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US warns businesses of risks in Uganda, citing anti-LGBTQ law

THE United States issued a business advisory for Uganda, saying that businesses faced potential risks in the African country, citing an anti-LGBTQ law condemned by many countries and the United Nations.

The advisory was issued by the U.S. Departments of State, Labor, Health and Human Services, and Commerce, and the U.S. Agency for International Development.

THE TAKE

Uganda’s anti-LGBTQ law, considered one of the harshest in the world, was enacted in May and carries the death penalty for “aggravated homosexuality,” an offence that includes transmitting HIV through gay sex. It drew condemnation from Western governments, including Washington, and put in jeopardy some of the billions of dollars in foreign aid the country received each year.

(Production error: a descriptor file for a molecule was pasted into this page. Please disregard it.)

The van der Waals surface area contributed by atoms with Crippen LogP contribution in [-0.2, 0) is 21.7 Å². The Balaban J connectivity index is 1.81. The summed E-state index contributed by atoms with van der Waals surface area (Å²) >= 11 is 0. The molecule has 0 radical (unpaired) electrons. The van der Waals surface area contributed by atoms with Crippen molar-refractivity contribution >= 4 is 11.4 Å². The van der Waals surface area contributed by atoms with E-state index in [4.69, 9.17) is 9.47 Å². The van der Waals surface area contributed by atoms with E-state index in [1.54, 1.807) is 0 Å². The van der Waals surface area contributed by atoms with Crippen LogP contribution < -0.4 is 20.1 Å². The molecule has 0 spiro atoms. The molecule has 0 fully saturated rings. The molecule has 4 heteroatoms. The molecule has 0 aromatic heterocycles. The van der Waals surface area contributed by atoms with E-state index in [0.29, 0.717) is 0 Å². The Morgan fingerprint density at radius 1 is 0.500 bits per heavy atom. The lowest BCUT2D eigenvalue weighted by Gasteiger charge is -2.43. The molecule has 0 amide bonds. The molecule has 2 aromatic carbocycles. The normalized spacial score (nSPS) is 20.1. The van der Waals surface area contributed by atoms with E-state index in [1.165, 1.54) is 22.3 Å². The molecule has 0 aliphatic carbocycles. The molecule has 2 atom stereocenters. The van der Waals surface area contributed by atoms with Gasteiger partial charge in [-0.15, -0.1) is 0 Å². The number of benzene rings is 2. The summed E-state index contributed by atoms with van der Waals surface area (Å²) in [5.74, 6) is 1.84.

Firms including media and non-governmental organizations that knowingly promote LGBTQ activity will incur harsh fines, the law says. The law also imposes a life sentence for same-sex intercourse and a 20-year sentence for the promotion of homosexuality.

KEY QUOTE

“Uganda’s enactment of the Anti-Homosexuality Act (AHA) on May 29, 2023, further increases restrictions on human rights, to include restrictions on freedoms of expression and peaceful assembly, and exacerbates issues regarding the respect for leases and employment contracts,” the U.S. government’s business advisory said.

CONTEXT

In June, the U.S. State Department imposed visa restrictions on Uganda officials after the passage of the law.

The State Department also updated its Uganda travel guidance for U.S. citizens to highlight the risk that LGBTQ persons could be prosecuted and subjected to life imprisonment or the death penalty based on provisions in the law.

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Rights groups have said that the law has unleashed a torrent of abuse against LGBTQ people, mostly by private individuals.

The World Bank has said it will aim to ensure gay and transgender Ugandans are not discriminated against in its programmes before resuming new funding, which was halted in August over the law.

By KANISHKA SINGH AND JASPER WARD

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